ROLLS-ROYCE shareholders will this week get to vote on whether to allow a foreign chairman or chief executive to run the firm for the first time, after the government agreed to give up some of its “golden share” powers.
The department for business, innovation and skills (BIS) has agreed to let the firm change its articles of association, put in place to protect national secrets, which forbid a non-British boss and put limits on overseas ownership. Rolls-Royce powers the UK’s nuclear submarines.
“In making the changes both BIS and the MoD put safeguards in place to make sure there’s no national security implications for us and our interests are fully protected,” said a spokesperson for BIS.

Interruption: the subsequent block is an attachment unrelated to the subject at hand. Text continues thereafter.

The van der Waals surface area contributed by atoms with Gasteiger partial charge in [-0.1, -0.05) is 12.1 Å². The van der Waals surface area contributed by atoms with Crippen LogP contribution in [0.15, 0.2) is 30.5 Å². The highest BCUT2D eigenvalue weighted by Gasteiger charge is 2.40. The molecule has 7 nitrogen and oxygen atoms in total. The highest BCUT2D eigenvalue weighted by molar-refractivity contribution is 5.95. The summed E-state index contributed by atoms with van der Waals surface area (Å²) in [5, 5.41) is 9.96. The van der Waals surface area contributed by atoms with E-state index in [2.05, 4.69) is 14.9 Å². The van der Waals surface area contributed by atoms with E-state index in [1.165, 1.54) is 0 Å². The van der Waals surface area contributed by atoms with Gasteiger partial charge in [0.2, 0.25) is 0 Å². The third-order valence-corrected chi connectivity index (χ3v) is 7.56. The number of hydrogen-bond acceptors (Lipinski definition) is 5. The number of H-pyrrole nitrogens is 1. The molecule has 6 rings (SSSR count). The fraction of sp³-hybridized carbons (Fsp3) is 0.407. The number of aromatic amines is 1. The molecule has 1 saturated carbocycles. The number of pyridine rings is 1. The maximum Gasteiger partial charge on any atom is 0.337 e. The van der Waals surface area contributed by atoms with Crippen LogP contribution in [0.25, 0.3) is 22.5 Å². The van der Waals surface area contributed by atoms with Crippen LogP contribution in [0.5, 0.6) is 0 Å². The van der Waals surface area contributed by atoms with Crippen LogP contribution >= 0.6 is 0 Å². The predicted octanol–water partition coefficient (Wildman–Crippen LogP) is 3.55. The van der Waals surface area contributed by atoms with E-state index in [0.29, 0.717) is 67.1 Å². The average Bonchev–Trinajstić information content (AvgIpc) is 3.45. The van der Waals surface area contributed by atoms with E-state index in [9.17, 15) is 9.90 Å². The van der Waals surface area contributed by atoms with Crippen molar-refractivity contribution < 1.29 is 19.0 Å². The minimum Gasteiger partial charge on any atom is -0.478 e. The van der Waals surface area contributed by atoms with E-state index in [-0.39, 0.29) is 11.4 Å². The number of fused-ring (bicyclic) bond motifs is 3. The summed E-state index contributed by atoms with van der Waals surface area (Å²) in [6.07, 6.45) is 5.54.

Rolls-Royce declined to comment on the plans yesterday. The engineering giant’s chairman Simon Robertson has been with the firm since 2005 and is said to be stepping down by the end of 2012.
The government holds a casting vote at a handful of companies linked to national security, including BAE Systems and Qinetiq, following widespread privatisation in the 1980s.
BAE, which holds its shareholder meeting tomorrow, said it has no immediate plans to ask for changes to its golden share restrictions. Qinetiq appointed an American chairman in 2009. Other firms including BAA managed to abolish lingering government control via the European courts.